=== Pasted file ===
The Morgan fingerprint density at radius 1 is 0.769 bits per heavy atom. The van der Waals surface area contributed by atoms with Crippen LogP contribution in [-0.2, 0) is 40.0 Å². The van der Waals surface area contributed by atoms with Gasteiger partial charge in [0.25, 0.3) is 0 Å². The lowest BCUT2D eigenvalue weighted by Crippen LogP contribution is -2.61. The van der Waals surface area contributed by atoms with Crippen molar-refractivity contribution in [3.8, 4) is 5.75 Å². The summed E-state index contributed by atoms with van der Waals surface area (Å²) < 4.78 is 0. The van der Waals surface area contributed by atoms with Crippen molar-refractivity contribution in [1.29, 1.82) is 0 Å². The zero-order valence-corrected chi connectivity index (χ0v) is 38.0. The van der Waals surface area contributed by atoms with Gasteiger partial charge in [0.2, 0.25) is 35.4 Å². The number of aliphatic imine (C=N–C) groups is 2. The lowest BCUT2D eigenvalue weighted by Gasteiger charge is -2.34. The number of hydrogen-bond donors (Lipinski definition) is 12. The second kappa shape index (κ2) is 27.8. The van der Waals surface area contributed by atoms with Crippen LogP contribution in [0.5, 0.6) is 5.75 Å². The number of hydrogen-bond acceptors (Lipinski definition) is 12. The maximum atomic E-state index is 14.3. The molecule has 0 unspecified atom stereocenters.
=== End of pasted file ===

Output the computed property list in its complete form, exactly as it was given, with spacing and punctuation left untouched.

The Morgan fingerprint density at radius 1 is 0.769 bits per heavy atom. The van der Waals surface area contributed by atoms with Crippen LogP contribution in [-0.2, 0) is 40.0 Å². The van der Waals surface area contributed by atoms with Gasteiger partial charge in [0.25, 0.3) is 0 Å². The lowest BCUT2D eigenvalue weighted by Crippen LogP contribution is -2.61. The van der Waals surface area contributed by atoms with Crippen molar-refractivity contribution in [3.8, 4) is 5.75 Å². The summed E-state index contributed by atoms with van der Waals surface area (Å²) < 4.78 is 0. The van der Waals surface area contributed by atoms with Crippen molar-refractivity contribution in [1.29, 1.82) is 0 Å². The zero-order valence-corrected chi connectivity index (χ0v) is 38.0. The van der Waals surface area contributed by atoms with Gasteiger partial charge in [0.2, 0.25) is 35.4 Å². The number of aliphatic imine (C=N–C) groups is 2. The lowest BCUT2D eigenvalue weighted by Gasteiger charge is -2.34. The number of hydrogen-bond donors (Lipinski definition) is 12. The second kappa shape index (κ2) is 27.8. The van der Waals surface area contributed by atoms with Crippen LogP contribution in [0.5, 0.6) is 5.75 Å². The number of hydrogen-bond acceptors (Lipinski definition) is 12. The maximum atomic E-state index is 14.3. The molecule has 0 unspecified atom stereocenters.